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Repeat Use of Unemployment Insurance

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  • Bruce D. Meyer
  • Dan T. Rosenbaum

Abstract

We examine the extent to which unemployment insurance (UI) insures workers against unforeseen events or subsidizes firms and workers engaged in temporary layoffs. Our main source of data is a five-year panel of UI administrative records from five states. While most claimants receive UI only once during this period, nearly 40% of claims go to those individuals with three or more years of receipt during the five-year period. Most repeat recipients are concentrated in seasonal industries and are laid off by the same employer each time. We also find that middle-aged and high-paid workers are more likely to be repeat recipients, suggesting that workers in bad jobs are not the individuals who repeatedly receive UI.

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Paper provided by Institute for Policy Resarch at Northwestern University in its series IPR working papers with number 95-24.

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Handle: RePEc:wop:nwuipr:95-24

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References

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  1. David T. Ellwood, 1986. "Targeting "Would-Be" Long-Term Recipients of AFDC," Mathematica Policy Research Reports 652, Mathematica Policy Research.
  2. Blank, Rebecca M & Card, David E, 1991. "Recent Trends in Insured and Uninsured Unemployment: Is There an Explanation?," The Quarterly Journal of Economics, MIT Press, vol. 106(4), pages 1157-89, November.
  3. Blank, Rebecca M & Ruggles, Patricia, 1994. "Short-Term Recidivism among Public-Assistance Recipients," American Economic Review, American Economic Association, vol. 84(2), pages 49-53, May.
  4. Bruce D. Meyer & Dan T. Rosenbaum, 1996. "Repeat Use of Unemployment Insurance," NBER Working Papers 5423, National Bureau of Economic Research, Inc.
  5. Anderson, Patricia M, 1993. "Linear Adjustment Costs and Seasonal Labor Demand: Evidence from Retail Trade Firms," The Quarterly Journal of Economics, MIT Press, vol. 108(4), pages 1015-42, November.
  6. Card, David & Levine, Phillip B., 1994. "Unemployment insurance taxes and the cyclical and seasonal properties of unemployment," Journal of Public Economics, Elsevier, vol. 53(1), pages 1-29, January.
  7. Miles Corak, 1993. "Unemployment Insurance Once Again: The Incidence of Repeat Participation in the Canadian UI Program," Canadian Public Policy, University of Toronto Press, vol. 19(2), pages 162-176, June.
  8. Patricia M. Anderson & Bruce D. Meyer, 1994. "The Effects of Unemployment Insurance Taxes and Benefits on Layoffs Using Firm and Individual Data," NBER Working Papers 4960, National Bureau of Economic Research, Inc.
  9. Topel, Robert H, 1983. "On Layoffs and Unemployment Insurance," American Economic Review, American Economic Association, vol. 73(4), pages 541-59, September.
  10. Feldstein, Martin S, 1976. "Temporary Layoffs in the Theory of Unemployment," Journal of Political Economy, University of Chicago Press, vol. 84(5), pages 937-57, October.
  11. Martin Neil Bailey, 1977. "Unemployment insurance as insurance for workers," Industrial and Labor Relations Review, ILR Review, Cornell University, ILR School, vol. 30(4), pages 495-504, July.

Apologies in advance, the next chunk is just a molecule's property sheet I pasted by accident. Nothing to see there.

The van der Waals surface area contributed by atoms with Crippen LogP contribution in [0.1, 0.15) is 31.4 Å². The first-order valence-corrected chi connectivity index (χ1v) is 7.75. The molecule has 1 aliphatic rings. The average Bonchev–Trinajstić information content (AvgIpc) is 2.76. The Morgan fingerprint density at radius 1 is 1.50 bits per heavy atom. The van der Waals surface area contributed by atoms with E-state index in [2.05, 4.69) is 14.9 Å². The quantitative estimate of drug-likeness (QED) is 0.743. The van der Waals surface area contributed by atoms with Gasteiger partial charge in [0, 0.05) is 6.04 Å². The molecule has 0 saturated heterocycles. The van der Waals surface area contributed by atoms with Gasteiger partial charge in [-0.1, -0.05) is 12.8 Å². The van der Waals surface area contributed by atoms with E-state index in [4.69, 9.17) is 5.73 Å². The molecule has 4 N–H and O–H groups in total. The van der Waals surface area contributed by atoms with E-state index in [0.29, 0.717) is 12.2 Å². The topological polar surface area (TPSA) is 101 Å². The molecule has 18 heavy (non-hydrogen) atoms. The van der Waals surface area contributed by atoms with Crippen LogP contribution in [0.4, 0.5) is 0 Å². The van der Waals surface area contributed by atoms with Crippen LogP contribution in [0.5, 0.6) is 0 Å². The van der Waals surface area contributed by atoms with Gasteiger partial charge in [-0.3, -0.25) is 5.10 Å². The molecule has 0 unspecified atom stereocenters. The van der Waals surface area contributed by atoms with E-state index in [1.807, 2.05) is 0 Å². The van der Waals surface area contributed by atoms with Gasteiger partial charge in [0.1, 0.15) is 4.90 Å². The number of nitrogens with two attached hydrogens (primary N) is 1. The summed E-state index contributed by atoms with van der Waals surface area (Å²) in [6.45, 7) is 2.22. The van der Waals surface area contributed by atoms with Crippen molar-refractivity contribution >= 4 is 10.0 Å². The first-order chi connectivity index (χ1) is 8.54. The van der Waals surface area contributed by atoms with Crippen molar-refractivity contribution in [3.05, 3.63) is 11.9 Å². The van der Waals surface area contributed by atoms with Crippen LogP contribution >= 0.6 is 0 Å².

12. Patricia M. Anderson & Bruce D. Meyer, 1993. "The Unemployment Insurance Payroll Tax and Interindustry and Interfirm Subsidies," NBER Chapters, in: Tax Policy and the Economy, Volume 7, pages 111-144 National Bureau of Economic Research, Inc.
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Cited by:
  1. Card, David & Levine, Phillip B., 2000. "Extended benefits and the duration of UI spells: evidence from the New Jersey extended benefit program," Journal of Public Economics, Elsevier, vol. 78(1-2), pages 107-138, October.
  2. Fernando Coloma, 1996. "Seguro de Desempleo: Teoría, Evidencia y una Propuesta," Latin American Journal of Economics-formerly Cuadernos de Economía, Instituto de Economía. Pontificia Universidad Católica de Chile., vol. 33(99), pages 295-320.
  3. Bruce D. Meyer & Dan T. Rosenbaum, 1996. "Repeat Use of Unemployment Insurance," NBER Working Papers 5423, National Bureau of Economic Research, Inc.
  4. Katherine Baicker & Claudia Goldin & Lawrence F. Katz, 1998. "A Distinctive System: Origins and Impact of U.S. Unemployment Compensation," NBER Chapters, in: The Defining Moment: The Great Depression and the American Economy in the Twentieth Century, pages 227-264 National Bureau of Economic Research, Inc.
  5. Katherine Baicker & Marit M. Rehavi, 2004. "Policy Watch: Trade Adjustment Assistance," Journal of Economic Perspectives, American Economic Association, vol. 18(2), pages 239-255, Spring.
  6. Hans H. Glismann & Klaus Schrader, 2001. "Alternative Systeme der Arbeitslosenversicherung � Das Beispiel der Vereinigten Staaten und des Vereinigten Königreichs," Kiel Working Papers 1032, Kiel Institute for the World Economy.
  7. Alan B. Krueger & Bruce D. Meyer, 2002. "Labor Supply Effects of Social Insurance," NBER Working Papers 9014, National Bureau of Economic Research, Inc.
  8. Corak, Miles & Gustafsson, Björn Anders & Österberg, Torun, 2000. "Intergenerational Influences on the Receipt of Unemployment Insurance in Canada and Sweden," IZA Discussion Papers 184, Institute for the Study of Labor (IZA).
  9. Thomas Lemieux & W. Bentley MacLeod, 1997. "Supply Side Hysteresis: The Case of the Canadian Unemployment Insurance System," Boston College Working Papers in Economics 340., Boston College Department of Economics.
  10. Feldstein, Martin & Altman, Dan, 2007. "Unemployment Insurance Savings Accounts," Scholarly Articles 2960185, Harvard University Department of Economics.

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